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Is mineral-based make-up
safer? From the environmental working group
Is mineral-based make-up safer for you than make-up
bought at drug stores or department stores? Most of the
mineral-based make-up contains titanium dioxide and/or
silica, and some contain iron of some type. Is this okay
for your skin? I am wondering how such make-up is
absorbed into the body, too!
Answer: Like all cosmetics, mineral-based products
raise more questions about their safety than answers.
Many mineral-based make-ups contain (or potentially
contain) nano-size ingredients, which are 10 to 1,000
times smaller than their normally-sized counterparts and
are more likely to be absorbed into the body through the
skin because they're so small. (See
EWG's research on nano-materials.)
One recent study by the National Center for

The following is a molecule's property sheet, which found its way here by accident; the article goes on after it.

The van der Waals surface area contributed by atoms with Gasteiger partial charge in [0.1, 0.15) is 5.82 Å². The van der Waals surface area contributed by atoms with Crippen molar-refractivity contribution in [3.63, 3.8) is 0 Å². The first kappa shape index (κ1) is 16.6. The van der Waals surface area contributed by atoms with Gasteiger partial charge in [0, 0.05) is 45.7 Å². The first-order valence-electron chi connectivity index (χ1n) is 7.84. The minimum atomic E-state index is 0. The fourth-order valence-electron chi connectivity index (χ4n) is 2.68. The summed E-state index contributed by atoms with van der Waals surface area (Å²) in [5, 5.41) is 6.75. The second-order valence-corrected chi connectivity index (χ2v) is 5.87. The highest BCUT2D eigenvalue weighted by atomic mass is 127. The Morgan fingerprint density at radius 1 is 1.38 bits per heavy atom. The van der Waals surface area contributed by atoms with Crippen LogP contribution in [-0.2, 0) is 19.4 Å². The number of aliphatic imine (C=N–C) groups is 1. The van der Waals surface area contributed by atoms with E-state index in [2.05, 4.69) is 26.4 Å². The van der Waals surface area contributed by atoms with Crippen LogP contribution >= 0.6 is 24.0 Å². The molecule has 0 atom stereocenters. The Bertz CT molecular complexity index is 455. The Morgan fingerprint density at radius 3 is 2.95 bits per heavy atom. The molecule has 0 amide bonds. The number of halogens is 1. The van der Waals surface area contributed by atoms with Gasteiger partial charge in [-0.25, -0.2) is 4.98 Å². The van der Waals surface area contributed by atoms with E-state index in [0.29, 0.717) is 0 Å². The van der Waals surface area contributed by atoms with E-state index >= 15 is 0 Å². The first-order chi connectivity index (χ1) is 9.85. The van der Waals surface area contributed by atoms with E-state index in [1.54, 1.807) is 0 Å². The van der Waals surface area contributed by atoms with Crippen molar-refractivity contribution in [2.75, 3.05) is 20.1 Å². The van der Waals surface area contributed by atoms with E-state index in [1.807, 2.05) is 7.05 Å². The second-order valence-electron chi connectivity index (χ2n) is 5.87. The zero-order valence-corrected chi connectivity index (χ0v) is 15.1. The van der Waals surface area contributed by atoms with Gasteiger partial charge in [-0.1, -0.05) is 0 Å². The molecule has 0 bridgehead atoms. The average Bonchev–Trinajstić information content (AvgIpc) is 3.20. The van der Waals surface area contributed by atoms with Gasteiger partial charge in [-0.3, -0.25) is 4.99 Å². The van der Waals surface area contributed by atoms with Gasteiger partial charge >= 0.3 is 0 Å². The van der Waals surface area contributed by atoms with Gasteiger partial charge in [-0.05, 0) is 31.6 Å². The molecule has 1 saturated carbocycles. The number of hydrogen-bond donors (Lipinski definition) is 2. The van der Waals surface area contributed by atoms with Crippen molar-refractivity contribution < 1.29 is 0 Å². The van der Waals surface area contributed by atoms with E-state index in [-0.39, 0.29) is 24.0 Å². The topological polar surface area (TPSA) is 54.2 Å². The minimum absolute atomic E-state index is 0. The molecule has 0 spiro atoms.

Toxicological Research found that nano-sized particles
could be detected throughout the lymphatic system within
minutes after being deposited in the skin of mice.
And once nano-particles are absorbed by the body,
studies to date suggest that they are quite
damaging--for instance, they can cause emphysema-like
symptoms when absorbed into the lungs and are toxic to a
variety of cells. In short, it is a good idea to avoid
inhaling mineral-based cosmetics--be careful to not
create dust, as particles can quickly absorb deep into
the lungs--and avoid using them on damaged skin where
the likelihood of absorption is dramatically increased.
As for the second part of the question, we have a
limited understanding of the ingredients
iron, as used in cosmetics. (Click on each
ingredient to learn more about what we do know in our
Why don't we know more? Because the FDA doesn't require
companies to test their own products for safety. If you
think that's ridiculous, sign our
the FDA urging them to set safety standards when it
comes to the products we all use every day.
For safe Cosmetics without harmful chemicals